Sasamón, Spain features a magnificent “little” cathedral that you would not expect in this location. The town is quite small but on the Road to Santiago and therefore a stopover for pilgrims both presently and in days gone by. I call this a “little” cathedral because it has all the features of larger examples. The correct name is Santa María la Real.
The scene above gives a sweeping introduction to both the town and the church. You see the fountain there and if you were able to turn around, you’d be looking at the ayuntamiento, or government house. The gateway and yard beyond beckons the traveler to the church in the background. The church went through several iterations as it grew or was remodeled. You can see remnants of the different styles as you amble about the grounds.
In the cloister, you’ll find examples of cut stone artistry, still standing centuries after it was put in place. Inside are tableaus like this one.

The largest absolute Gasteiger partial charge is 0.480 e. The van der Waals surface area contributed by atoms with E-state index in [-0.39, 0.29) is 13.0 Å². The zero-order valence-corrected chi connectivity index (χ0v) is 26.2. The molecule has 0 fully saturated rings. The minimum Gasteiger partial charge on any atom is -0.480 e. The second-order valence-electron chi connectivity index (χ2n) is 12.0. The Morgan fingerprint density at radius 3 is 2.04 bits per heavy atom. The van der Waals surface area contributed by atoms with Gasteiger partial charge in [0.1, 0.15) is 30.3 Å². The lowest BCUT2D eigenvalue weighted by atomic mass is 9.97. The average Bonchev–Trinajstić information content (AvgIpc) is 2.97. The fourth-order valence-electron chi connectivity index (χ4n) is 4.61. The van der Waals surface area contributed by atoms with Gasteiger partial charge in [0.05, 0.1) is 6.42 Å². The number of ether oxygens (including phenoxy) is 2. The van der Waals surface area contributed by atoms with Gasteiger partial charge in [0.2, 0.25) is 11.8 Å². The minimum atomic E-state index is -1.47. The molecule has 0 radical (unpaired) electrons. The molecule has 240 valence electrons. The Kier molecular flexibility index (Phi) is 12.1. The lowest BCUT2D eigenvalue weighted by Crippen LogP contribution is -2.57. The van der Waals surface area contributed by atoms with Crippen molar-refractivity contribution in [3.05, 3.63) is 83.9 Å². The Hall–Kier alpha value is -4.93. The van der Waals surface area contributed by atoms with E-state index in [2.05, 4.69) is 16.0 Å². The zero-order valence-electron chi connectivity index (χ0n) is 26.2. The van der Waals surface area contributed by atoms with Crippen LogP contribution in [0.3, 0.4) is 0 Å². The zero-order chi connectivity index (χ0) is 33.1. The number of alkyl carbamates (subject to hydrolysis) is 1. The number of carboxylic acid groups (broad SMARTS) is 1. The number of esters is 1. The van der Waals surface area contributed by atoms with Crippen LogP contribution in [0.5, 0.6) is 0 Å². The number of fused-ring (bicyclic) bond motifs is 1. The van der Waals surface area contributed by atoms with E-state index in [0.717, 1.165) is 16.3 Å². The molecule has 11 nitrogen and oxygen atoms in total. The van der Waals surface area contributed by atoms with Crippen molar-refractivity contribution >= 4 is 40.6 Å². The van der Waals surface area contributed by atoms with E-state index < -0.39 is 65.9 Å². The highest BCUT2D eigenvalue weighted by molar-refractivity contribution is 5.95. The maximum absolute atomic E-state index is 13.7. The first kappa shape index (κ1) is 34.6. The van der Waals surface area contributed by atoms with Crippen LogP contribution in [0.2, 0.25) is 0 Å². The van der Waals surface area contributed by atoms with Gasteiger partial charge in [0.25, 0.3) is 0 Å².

A dramatic altar piece…
…and in the choir loft a well-played organ.
…and a baptismal font with fine carvings, too…
In particular, note the sleeping dogs around the base. Then have a gander at the pulpit, also of carved stone.
Again, there must have been hundreds of masons and no shortage of master craftsman pounding hammers and chisels all day long to build structures like this. It wasn’t the only church in town either, there were three, two of which survive. While walking through this church, we were the only ones present. Having a site like this to yourself is another honor. Enjoy it and be respectful.